Russia cannot have its cake and eat it too. Putin cannot participate in the international community, hold power in the UN as a permanent Security Council Member, and then flagrantly violate those norms.
Strangely, for all his revanchism, Putin seems to have miscalculated the strength and will of the Ukrainian people. While he may have violated its territory, disrupted internal sovereignty, and destroyed bureaucratic structure, he is not achieving his short-term goals of seizing Kyiv in a quick and decisive battle, nor has he captured President Volodymyr Zelenskyy.
Putin hoped to create a security dilemma for the Ukrainian president by exploiting what he believed was low support for Zelenskyy and Ukrainians welcoming Russia as a liberator.
Perhaps he believed this narrative because he was getting poor information from his advisors, who have only served to rubber stamp whatever he wants for fear of reprisals. Whatever his reason, it is clear he is desperate.
His actions reek of an old tyrant dismayed at the disintegration of his global power who seeks to regain relevance by projecting his weakness in the form of military might on his neighbors.
The result is he has ultimately created his own security dilemma around the world and at home. He has caused Russia to become an isolated pariah state. Russia has been kicked out of the Council of Europe, and talks are underway to block Russia in the UN Security Council.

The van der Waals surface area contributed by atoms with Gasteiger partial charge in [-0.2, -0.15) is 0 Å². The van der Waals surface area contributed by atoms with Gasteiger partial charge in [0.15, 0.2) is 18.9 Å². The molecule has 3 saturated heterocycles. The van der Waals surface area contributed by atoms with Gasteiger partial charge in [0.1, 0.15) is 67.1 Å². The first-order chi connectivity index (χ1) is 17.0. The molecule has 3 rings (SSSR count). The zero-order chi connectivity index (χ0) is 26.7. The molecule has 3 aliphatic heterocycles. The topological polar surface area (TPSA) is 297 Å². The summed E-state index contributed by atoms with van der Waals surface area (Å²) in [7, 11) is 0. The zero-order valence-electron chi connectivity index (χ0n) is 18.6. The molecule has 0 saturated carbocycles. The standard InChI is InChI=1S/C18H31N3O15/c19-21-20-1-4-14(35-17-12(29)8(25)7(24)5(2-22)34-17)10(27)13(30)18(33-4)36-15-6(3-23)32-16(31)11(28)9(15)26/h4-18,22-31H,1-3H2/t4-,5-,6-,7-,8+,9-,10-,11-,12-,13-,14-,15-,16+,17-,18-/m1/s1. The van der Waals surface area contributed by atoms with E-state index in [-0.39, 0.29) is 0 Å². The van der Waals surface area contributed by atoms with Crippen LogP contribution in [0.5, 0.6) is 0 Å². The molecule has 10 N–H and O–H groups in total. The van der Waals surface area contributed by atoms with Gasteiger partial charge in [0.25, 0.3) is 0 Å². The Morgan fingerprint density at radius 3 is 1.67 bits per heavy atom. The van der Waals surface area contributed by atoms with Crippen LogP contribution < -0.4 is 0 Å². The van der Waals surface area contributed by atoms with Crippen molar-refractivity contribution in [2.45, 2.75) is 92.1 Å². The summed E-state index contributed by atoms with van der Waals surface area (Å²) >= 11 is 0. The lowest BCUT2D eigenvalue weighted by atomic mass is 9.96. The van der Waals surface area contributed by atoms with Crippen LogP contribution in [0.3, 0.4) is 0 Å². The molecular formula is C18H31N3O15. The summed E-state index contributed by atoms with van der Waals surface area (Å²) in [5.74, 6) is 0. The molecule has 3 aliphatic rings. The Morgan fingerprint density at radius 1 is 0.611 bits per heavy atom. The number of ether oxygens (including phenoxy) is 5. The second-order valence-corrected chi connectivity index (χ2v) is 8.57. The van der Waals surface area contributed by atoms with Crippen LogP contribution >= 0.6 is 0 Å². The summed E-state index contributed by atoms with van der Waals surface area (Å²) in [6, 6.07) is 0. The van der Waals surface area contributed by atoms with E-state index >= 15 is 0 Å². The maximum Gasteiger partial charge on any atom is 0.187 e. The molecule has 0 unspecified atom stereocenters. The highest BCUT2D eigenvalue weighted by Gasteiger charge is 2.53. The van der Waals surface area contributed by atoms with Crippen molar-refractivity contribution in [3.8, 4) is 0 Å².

He is subject to target sanctions that will see him and his ilk lose beloved toys like yachts and property.
Perhaps most importantly, he is facing stiff resistance at home from his own people who have taken to the streets in droves despite harsh laws prohibiting protest and the threat of arrest.
More than 6,000 have already been arrested, and their ire does not seem to end. He is creating the circumstances that may lead to his ouster or at the least to his great consternation and concern.
Is Putin’s war solely about identity? No. But it drives him; it is the main foundation he has laid to justify any actions in Ukraine.
If this ethnonationalist narrative is his operating premise, Europe, nor the world, is safe. We must resist it as we resisted other irredentist leaders who thrust us into WWII.
Over 14,000 Ukrainians have died holding the line for Europe since 2014. Numbers in the current conflict are unclear.
Nicolè M. Ford specializes in democratization and democratic backsliding in Central and Eastern Europe and Russia. She teaches courses on comparative politics at The University of Tampa.
The views and opinions expressed here are those of the author and do not necessarily reflect the editorial position of The Defense Post.